I used 2 teaspoons of organic extra virgin coconut oil and added 2 drops each of Shield essential oil blend and Melaleuca essential oil. (Many studies have demonstrated Melaleuca’s effectiveness against a number of oral bacteria. That’s the reason it is added to everything from toothpaste to mouthwash to “treated” toothpicks.)

Here is a handy list of other essential oils and their specific uses that could be used as an enhancement to oil pulling that I found over at Camp Wander:

oil pulling

1. Shield: General immune system, mouth and gum health, teeth problems, halitosis, cold, flue, sore throat, virus.
2. Oregano: Flu, cold, virus, sore throat, swollen glands, cold sores, herpes, anti-inflammatory, anti-bacterial, antibiotic, anti-viral.
3. Clove: Mouth and gum, analgesic, anti-biotic, antiseptic.
4. Frankincense: Analgesic, cold and flu, mouth surgery, mouth trauma, antiseptic, anti-inflammatory.
5. Geranium: mouth and gum, throat, laryngitis, analgesic, antiseptic.
6. Grapefruit: Cleansing, detoxifying, anti-septic, antibacterial.
7. Lemon: Cleansing, detoxifying, cold, sore throat, anti-septic.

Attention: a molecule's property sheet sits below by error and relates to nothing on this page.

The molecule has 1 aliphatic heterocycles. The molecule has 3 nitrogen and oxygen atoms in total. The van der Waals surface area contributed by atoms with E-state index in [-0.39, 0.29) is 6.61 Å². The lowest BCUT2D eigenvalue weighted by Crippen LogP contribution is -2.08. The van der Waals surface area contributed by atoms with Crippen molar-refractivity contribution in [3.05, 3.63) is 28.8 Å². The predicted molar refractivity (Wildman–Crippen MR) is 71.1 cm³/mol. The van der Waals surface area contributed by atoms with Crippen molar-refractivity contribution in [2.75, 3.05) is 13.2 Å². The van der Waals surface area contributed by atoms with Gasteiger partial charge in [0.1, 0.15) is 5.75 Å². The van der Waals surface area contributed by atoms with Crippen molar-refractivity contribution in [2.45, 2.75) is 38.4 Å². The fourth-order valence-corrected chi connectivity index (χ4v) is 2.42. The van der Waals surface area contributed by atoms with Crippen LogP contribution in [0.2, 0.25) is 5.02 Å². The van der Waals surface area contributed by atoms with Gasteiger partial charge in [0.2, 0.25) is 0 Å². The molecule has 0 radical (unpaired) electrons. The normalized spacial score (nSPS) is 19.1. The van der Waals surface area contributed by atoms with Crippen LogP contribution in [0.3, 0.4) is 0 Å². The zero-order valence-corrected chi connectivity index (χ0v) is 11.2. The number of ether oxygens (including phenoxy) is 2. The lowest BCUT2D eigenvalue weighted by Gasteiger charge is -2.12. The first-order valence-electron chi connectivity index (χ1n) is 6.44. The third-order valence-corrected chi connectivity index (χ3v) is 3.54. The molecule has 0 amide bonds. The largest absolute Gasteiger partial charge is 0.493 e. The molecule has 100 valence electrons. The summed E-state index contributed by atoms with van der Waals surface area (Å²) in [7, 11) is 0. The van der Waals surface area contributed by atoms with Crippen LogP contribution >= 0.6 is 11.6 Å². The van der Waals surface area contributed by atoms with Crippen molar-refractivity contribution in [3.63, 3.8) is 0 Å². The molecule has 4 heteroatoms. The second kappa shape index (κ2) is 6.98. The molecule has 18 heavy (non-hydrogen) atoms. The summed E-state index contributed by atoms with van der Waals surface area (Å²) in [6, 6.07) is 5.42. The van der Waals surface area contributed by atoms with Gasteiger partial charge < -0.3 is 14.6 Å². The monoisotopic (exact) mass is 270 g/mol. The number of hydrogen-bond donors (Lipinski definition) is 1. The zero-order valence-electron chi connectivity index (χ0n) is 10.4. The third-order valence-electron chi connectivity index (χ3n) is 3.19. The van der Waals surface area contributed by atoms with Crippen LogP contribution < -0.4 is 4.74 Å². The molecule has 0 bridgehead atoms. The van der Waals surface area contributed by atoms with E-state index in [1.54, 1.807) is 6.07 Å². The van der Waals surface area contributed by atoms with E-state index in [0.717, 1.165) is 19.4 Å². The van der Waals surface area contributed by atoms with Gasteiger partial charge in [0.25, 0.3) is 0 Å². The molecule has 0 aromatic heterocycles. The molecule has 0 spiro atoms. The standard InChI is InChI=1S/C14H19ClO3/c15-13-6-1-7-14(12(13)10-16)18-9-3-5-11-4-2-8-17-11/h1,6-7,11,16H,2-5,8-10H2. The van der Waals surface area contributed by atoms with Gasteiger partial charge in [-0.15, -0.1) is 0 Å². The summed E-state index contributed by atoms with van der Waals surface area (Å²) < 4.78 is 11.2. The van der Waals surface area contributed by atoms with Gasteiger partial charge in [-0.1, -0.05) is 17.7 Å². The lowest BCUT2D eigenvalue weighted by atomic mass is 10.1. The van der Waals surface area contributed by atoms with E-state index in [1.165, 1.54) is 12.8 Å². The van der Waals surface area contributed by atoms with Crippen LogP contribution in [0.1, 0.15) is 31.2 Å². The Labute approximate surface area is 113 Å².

8. Lemongrass: Herpes, halitosis.
9. Melaleuca: Cold, flu, immune system, braces irritation, gum and mouth sores, congestion, herpes, anti-inflammatory, anti-bacterial, antiseptic.
10. Myrrh: Mouth, teeth and gums, cold and flu, tonsillitis, anti-inflammatory, anti-bacterial, antiseptic.

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I am extremely new to this oil pulling thing and I have to admit it was a bit unnerving the first time I put a spoonful of solid coconut oil in my mouth…but it literally melted in seconds and after that it was basically like swishing mouthwash around in your mouth, but for a lot longer. :-) My face and cheeks muscles actually got kind of sore when I did it, but I’m sure they will eventually get in better shape.

oil pulling

I think I need to point out that after doing a lot of research on this, there are a lot of wild claims out there about oil pulling and how it “pulls” toxins out of your bloodstream and can cure everything from arthritis to heart disease. While I don’t totally discount these claims, for now I’m focusing on its’ proven effectiveness at reducing harmful bacteria in the mouth and improving oral and dental health.

Basically I see no downside to trying it and hopefully I will have the same results as Miss (soon to be Mrs.) Britta! :-)

Have you ever tried Oil Pulling?